Hunter Valley infrastructure woes threaten coal industry

An inadequate sewer system in the Upper Hunter has threatened to halt the expansion of Anglo American Coal’s Drayton mine.

In a submission to the NSW state government, Muswellbrook Shire Council said that without funding it will be unable to complete the $34 million sewerage upgrade, required by the Drayton South project until 2022, the Herald reported.

In the submission to the Department of Planning the council said it had made ‘‘multiple applications’’ for funding to bring the upgrade forward.

However, to date the applications have been unsuccessful.

The current sewer plant which relies on systems established in the 1930s and 1960s is already operating beyond capacity.

The heightened demand has largely been driven by increased mining activity in the area, resulting in ‘‘internal overflow events and unintended bypassing of treatment units’’, the council’s submission said.

Muswellbrook mayor Martin Rush said the sewer problem may also threaten both the Bengalla and Mount Arthur mine expansion projects.

The council’s submission examines the impact of coal mining on regional councils and criticises the state government for failing to deliver much needed infrastructure funding to the Hunter Valley community.

Six of New South Wales’ coal mines and two electricity power stations are located in the Hunter Valley.

Currently the region’s sewer, roads and health services are under stress, however, the region has received very little funding from the federal and state governments, the council said.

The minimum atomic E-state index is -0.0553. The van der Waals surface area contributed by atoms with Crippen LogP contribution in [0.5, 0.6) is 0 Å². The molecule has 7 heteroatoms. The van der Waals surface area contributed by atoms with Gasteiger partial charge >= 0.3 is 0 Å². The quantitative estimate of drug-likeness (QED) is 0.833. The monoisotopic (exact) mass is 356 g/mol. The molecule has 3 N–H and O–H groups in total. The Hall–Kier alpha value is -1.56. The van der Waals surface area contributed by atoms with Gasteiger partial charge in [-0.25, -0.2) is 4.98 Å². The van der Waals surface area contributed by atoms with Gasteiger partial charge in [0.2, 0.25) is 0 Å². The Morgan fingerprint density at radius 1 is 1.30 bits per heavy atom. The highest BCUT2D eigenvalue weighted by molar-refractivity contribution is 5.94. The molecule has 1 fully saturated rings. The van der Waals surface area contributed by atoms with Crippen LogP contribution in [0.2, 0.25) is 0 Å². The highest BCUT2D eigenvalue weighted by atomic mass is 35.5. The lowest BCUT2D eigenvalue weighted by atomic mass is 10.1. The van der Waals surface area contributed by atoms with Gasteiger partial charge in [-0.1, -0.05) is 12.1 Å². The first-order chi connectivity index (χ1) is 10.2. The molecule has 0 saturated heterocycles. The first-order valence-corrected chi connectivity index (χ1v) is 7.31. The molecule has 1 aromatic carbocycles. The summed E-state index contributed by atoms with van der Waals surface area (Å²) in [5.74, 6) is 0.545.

The NSW Minerals Council announced last month that the Upper Hunter should receive the remaining $60 million from the $350 million Hunter Infrastructure Fund.

Adding to this, Infrastructure NSW has also recommended that $500 million be invested in coal communities over the next five years.

The proposal has received support from the NSW government, but no new funds have been committed.

"The department will also carefully consider the council's submission in its assessment of the Drayton South mine proposal, which is ongoing," a Department of Planning and Infrastructure spokesman said.

"At the same time, the council has also sought NSW government funding to assist with an upgrade of its sewage treatment plant and the government will consider this request."

Anglo American said the Drayton South project was a replacement for the existing Drayton mine and should keep the mine open another 27 years, employing the existing 450 staff and using the existing mine facilities.

The council has in the past made provisions for its sewer plant based on the assumption the Drayton mine would close in 2017.

An Anglo American spokeswoman said the project would not put additional pressure on the sewer plant and that the council had been aware of the expansion since 2009.

In response, the council said that there were discussions about Drayton South in 2009; however a formal application was not submitted until mid-2011.

To keep up to date with Australian Mining, subscribe to our free email newsletters delivered straight to your inbox. Click here.